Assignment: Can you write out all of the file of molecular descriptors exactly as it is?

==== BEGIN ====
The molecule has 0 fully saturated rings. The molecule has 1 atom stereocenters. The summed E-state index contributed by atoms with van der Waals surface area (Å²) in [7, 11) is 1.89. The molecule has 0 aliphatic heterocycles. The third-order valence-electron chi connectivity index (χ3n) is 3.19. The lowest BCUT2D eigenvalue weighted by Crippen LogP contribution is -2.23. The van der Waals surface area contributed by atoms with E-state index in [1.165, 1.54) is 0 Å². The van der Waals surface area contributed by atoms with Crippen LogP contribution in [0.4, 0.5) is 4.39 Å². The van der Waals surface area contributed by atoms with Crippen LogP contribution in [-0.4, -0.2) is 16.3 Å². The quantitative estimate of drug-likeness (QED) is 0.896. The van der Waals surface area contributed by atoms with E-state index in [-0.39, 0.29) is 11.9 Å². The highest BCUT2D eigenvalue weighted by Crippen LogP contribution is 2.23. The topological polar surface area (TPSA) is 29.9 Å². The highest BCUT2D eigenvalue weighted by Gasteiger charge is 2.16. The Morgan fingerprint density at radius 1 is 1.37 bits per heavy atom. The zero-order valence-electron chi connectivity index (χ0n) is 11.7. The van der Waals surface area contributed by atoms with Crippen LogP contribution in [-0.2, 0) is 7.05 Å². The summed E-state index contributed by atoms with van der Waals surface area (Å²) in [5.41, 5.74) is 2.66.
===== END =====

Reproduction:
The molecule has 0 fully saturated rings. The molecule has 1 atom stereocenters. The summed E-state index contributed by atoms with van der Waals surface area (Å²) in [7, 11) is 1.89. The molecule has 0 aliphatic heterocycles. The third-order valence-electron chi connectivity index (χ3n) is 3.19. The lowest BCUT2D eigenvalue weighted by Crippen LogP contribution is -2.23. The van der Waals surface area contributed by atoms with E-state index in [1.165, 1.54) is 0 Å². The van der Waals surface area contributed by atoms with Crippen LogP contribution in [0.4, 0.5) is 4.39 Å². The van der Waals surface area contributed by atoms with Crippen LogP contribution in [-0.4, -0.2) is 16.3 Å². The quantitative estimate of drug-likeness (QED) is 0.896. The van der Waals surface area contributed by atoms with E-state index in [-0.39, 0.29) is 11.9 Å². The highest BCUT2D eigenvalue weighted by Crippen LogP contribution is 2.23. The topological polar surface area (TPSA) is 29.9 Å². The highest BCUT2D eigenvalue weighted by Gasteiger charge is 2.16. The Morgan fingerprint density at radius 1 is 1.37 bits per heavy atom. The zero-order valence-electron chi connectivity index (χ0n) is 11.7. The van der Waals surface area contributed by atoms with Crippen LogP contribution in [-0.2, 0) is 7.05 Å². The summed E-state index contributed by atoms with van der Waals surface area (Å²) in [5.41, 5.74) is 2.66.